Food Bank Collaborations:
Alliance of Native SeedKeepers works with tribal food banks to combat food insecurity by planting and then donating extra produce. This program is funded by seed and produce sales, as well as donations from our customers.
Adopt a Plot, Feed a Family:
Adopt a Plot, Feed a Family program is a program directly under our affiliated Tribal-CSAs. Tribal communities may request to sponsor a family for the program and with donations through AoNSK and through their own community, we buy a "share" in a garden that guarantees fresh produce throughout the season for a family in need.
Cooking and Harvesting Classes:
Having access to healthy food is only half the battle. Knowing how to select foods from the wild and the garden as well as store and prepare them is just as important. AoNSK provides written educational material as well as host classes for tribal communities.
Tribal Farmers Markets:
AoNSK sponsors Tribal Farmers Markets to assist in giving affordable and healthy foods to native families. Part of the proceeds are used to fund projects that feeds families.
Tribal Garden Development:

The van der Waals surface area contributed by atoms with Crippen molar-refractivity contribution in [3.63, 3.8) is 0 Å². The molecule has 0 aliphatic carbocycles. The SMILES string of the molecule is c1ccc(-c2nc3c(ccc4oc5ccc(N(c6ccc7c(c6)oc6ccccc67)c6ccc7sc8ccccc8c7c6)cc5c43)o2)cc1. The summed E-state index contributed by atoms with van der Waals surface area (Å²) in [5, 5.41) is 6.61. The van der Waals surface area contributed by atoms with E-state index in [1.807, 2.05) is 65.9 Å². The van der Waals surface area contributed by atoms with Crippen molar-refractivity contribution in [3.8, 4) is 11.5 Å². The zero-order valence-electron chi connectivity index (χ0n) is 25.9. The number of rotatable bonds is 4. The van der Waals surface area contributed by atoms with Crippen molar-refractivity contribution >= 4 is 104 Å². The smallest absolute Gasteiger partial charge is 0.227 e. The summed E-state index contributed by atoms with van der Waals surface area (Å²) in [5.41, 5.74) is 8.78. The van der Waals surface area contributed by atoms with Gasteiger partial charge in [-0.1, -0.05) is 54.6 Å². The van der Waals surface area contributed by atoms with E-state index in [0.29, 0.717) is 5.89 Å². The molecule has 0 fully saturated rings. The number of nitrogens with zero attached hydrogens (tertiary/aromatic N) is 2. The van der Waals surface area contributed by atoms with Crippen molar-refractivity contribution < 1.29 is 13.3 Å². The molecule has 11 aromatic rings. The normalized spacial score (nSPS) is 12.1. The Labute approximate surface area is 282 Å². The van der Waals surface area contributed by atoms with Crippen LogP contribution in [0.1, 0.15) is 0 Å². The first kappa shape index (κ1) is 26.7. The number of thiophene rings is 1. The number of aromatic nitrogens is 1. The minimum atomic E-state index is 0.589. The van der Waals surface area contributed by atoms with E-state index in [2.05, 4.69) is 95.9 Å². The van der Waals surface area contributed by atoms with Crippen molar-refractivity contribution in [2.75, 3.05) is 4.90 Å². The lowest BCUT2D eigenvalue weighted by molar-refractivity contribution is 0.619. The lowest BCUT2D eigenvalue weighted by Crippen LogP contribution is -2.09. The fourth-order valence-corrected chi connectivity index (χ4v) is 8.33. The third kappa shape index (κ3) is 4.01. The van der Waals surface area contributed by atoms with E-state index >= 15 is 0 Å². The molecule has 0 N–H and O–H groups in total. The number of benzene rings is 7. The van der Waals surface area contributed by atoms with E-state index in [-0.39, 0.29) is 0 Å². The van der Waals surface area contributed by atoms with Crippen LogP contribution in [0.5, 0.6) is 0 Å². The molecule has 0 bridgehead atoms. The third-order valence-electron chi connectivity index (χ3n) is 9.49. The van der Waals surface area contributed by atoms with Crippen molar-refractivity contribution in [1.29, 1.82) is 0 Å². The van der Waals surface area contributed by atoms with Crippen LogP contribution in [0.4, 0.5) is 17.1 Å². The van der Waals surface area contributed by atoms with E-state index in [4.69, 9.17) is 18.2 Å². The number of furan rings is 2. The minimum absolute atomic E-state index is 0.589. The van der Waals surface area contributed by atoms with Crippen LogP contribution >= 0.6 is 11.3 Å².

AoNSK assist in the development of community gardens and T-CSAs (Tribal Community Supported Agriculture) for tribal communities. These gardens help provide for our endangered seeds, as well as support food security within the tribal community. For the most part, these gardens are funded by tribal members who buy "shares" in a garden in exchange for produce grown onsite throughout the year. Other funding is provided by donations through AoNSK and grants.
AoNSK offers seed stewardship programs to native individuals. Seeds are provided by AoNSK to be grown by the person, in return additional seed is returned to the alliance which will then be sold in our stores. The seed steward is paid for the seed returned while being able to keep any additional seed and produce.